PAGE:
So why have we taken this approach to skills? Teaching students metacognition (teaching them to think about their thinking and to act on this thinking) allows students to understand their strengths and limits and to make good decisions. This overlaps significantly with teaching approaches that build student autonomy over their learning and require student self-regulation and efficacy.
We believe it is this combination that is crucial to student success. Modules that require students to unpack their own thinking and their action and then require them to take concrete steps based on this (in our case, this involves setting goals and timelines, collecting and responding to feedback on their ideas, coming up with real-world solutions for a problem, and reflecting on the limits of their knowledge) build in students the skills they need to navigate uncertainty and engage with complex problems. It also builds students’ confidence and their willingness to take intellectual risks.
We have seen this in student responses to the recent move to online teaching with students comments that despite the rapid change, it was “very refreshing to have a new style of teaching”. Also, by encouraging them to continually reflect on their progress with regular “check-ups” with tutors, students have been able to set realistic goals while recognising areas for improvement.
Teamwork and peer review
Higher education usually places an emphasis on individual achievement without providing adequate opportunities to engage in teamwork and collaborative tasks. However, Covid-19 has shed light on the importance of community and support for one another.
For a recent survey we did, we found that students believe the importance of teamwork and collaboration are important not only for their future employability but also for them navigating the current crisis. Students have expressed missing their peers and not being able to socialise on campus or just making small talk during breaks. Even though they have spent a lot of quality time with their families, not seeing peers who they might only see at university is very important.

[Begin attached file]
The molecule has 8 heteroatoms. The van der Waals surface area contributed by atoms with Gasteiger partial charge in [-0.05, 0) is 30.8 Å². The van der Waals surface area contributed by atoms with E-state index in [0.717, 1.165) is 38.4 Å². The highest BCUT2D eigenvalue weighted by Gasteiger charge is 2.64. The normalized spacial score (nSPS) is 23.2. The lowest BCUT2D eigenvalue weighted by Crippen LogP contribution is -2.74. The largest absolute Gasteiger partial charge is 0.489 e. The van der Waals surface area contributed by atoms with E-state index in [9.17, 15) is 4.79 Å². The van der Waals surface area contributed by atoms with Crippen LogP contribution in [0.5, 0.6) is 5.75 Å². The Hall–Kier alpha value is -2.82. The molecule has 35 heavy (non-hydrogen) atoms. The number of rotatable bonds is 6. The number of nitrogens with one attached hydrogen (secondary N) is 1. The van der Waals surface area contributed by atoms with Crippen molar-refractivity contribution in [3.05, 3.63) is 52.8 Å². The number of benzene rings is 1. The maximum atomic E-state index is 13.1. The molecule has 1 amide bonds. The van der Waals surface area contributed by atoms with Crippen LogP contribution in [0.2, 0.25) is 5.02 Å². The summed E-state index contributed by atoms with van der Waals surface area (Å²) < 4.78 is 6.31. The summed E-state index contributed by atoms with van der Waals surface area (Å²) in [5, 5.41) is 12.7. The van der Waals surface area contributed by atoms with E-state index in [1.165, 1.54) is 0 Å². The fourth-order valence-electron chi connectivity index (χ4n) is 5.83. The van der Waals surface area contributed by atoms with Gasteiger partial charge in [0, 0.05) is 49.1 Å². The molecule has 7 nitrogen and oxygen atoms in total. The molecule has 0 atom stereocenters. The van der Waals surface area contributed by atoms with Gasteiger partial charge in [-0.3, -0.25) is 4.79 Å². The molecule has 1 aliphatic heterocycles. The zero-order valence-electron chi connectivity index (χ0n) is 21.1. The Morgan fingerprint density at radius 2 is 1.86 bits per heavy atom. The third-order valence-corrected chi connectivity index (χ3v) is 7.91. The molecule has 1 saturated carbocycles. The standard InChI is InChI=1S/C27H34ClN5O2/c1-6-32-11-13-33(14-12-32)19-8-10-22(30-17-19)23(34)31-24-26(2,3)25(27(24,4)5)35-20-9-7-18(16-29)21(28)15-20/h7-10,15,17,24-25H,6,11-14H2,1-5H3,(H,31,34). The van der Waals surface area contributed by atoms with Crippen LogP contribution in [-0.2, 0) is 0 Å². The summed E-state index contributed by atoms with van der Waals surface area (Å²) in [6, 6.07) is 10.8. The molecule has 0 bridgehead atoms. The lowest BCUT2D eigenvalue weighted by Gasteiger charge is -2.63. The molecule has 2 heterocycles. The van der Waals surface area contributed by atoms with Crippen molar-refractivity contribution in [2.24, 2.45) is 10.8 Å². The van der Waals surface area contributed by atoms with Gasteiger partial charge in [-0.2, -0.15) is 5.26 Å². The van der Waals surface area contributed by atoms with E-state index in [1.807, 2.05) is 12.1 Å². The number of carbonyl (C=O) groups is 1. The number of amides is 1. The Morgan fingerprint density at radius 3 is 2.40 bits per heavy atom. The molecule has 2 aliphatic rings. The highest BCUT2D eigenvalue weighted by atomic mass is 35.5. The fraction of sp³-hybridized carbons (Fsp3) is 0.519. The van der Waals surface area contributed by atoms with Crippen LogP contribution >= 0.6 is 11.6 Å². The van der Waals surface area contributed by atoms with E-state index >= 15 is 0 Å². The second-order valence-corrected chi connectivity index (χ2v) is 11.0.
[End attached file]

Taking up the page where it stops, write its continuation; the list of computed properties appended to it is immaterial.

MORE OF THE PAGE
This is very aptly described as the need of interacting with weak ties (those we might interact with on a casual basis rather than family and our close friendship group), something which can contribute to happiness and wellbeing. We have shifted all our teaching online with an emphasis on “breakout rooms”, collaborative tasks, and peer working opportunities. Students are regularly asked to give each other feedback and comment on each other’s work and progress.
They have expressed they find the process beneficial as it allows them to support each other not only academically but also have these “small talk” discussions they would have in the classroom. This increased emphasis on teamwork and collaboration is something we will extend into the next academic year and will inform our thinking of module design.
Teaching metacognition and teaching students to reflect, to work as a team, and moving beyond a knowledge-based curriculum provides students with the skills they need to navigate their transition into and out of higher education. But more than that – it equips them to handle other transitions throughout their lives.
We have seen students using these skills to navigate the challenging circumstances we all find ourselves as a result of Covid-19. This approach to teaching and learning prepares students for the unprecedented world they have found themselves in and should be part of any teaching and learning planning for the next academic year.